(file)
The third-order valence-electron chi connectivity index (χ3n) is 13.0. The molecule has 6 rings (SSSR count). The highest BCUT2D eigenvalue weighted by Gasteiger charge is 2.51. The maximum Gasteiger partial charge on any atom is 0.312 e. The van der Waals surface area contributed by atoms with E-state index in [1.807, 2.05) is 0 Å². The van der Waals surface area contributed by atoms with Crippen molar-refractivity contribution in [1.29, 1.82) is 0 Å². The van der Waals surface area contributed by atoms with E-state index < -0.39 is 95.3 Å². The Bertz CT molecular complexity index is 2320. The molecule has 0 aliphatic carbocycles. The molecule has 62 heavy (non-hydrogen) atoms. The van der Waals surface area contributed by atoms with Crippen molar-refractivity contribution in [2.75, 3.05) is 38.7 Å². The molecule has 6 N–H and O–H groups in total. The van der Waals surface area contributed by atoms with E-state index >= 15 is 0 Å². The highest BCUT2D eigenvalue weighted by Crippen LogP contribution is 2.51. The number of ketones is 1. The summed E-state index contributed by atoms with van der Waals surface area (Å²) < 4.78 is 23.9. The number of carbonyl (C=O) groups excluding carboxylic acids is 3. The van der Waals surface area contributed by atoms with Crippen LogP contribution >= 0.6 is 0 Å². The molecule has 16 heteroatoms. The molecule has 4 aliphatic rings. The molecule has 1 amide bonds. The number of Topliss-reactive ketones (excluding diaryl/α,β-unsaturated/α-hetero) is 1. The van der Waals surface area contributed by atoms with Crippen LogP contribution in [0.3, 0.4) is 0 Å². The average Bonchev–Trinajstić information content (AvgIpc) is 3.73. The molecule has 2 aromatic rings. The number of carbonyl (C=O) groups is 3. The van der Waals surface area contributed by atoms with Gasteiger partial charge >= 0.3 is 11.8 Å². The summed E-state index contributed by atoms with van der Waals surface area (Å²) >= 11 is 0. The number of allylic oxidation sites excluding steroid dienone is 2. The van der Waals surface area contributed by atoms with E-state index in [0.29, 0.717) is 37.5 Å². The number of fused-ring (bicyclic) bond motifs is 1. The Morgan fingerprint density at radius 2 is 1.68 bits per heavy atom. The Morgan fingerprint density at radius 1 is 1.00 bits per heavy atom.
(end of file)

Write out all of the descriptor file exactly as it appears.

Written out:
The third-order valence-electron chi connectivity index (χ3n) is 13.0. The molecule has 6 rings (SSSR count). The highest BCUT2D eigenvalue weighted by Gasteiger charge is 2.51. The maximum Gasteiger partial charge on any atom is 0.312 e. The van der Waals surface area contributed by atoms with E-state index in [1.807, 2.05) is 0 Å². The van der Waals surface area contributed by atoms with Crippen molar-refractivity contribution in [1.29, 1.82) is 0 Å². The van der Waals surface area contributed by atoms with E-state index < -0.39 is 95.3 Å². The Bertz CT molecular complexity index is 2320. The molecule has 0 aliphatic carbocycles. The molecule has 62 heavy (non-hydrogen) atoms. The van der Waals surface area contributed by atoms with Crippen molar-refractivity contribution in [2.75, 3.05) is 38.7 Å². The molecule has 6 N–H and O–H groups in total. The van der Waals surface area contributed by atoms with E-state index >= 15 is 0 Å². The highest BCUT2D eigenvalue weighted by Crippen LogP contribution is 2.51. The number of ketones is 1. The summed E-state index contributed by atoms with van der Waals surface area (Å²) < 4.78 is 23.9. The number of carbonyl (C=O) groups excluding carboxylic acids is 3. The van der Waals surface area contributed by atoms with Crippen LogP contribution >= 0.6 is 0 Å². The molecule has 16 heteroatoms. The molecule has 4 aliphatic rings. The molecule has 1 amide bonds. The number of Topliss-reactive ketones (excluding diaryl/α,β-unsaturated/α-hetero) is 1. The van der Waals surface area contributed by atoms with Crippen LogP contribution in [0.3, 0.4) is 0 Å². The average Bonchev–Trinajstić information content (AvgIpc) is 3.73. The molecule has 2 aromatic rings. The number of carbonyl (C=O) groups is 3. The van der Waals surface area contributed by atoms with Gasteiger partial charge >= 0.3 is 11.8 Å². The summed E-state index contributed by atoms with van der Waals surface area (Å²) >= 11 is 0. The number of allylic oxidation sites excluding steroid dienone is 2. The van der Waals surface area contributed by atoms with E-state index in [0.29, 0.717) is 37.5 Å². The number of fused-ring (bicyclic) bond motifs is 1. The Morgan fingerprint density at radius 2 is 1.68 bits per heavy atom. The Morgan fingerprint density at radius 1 is 1.00 bits per heavy atom.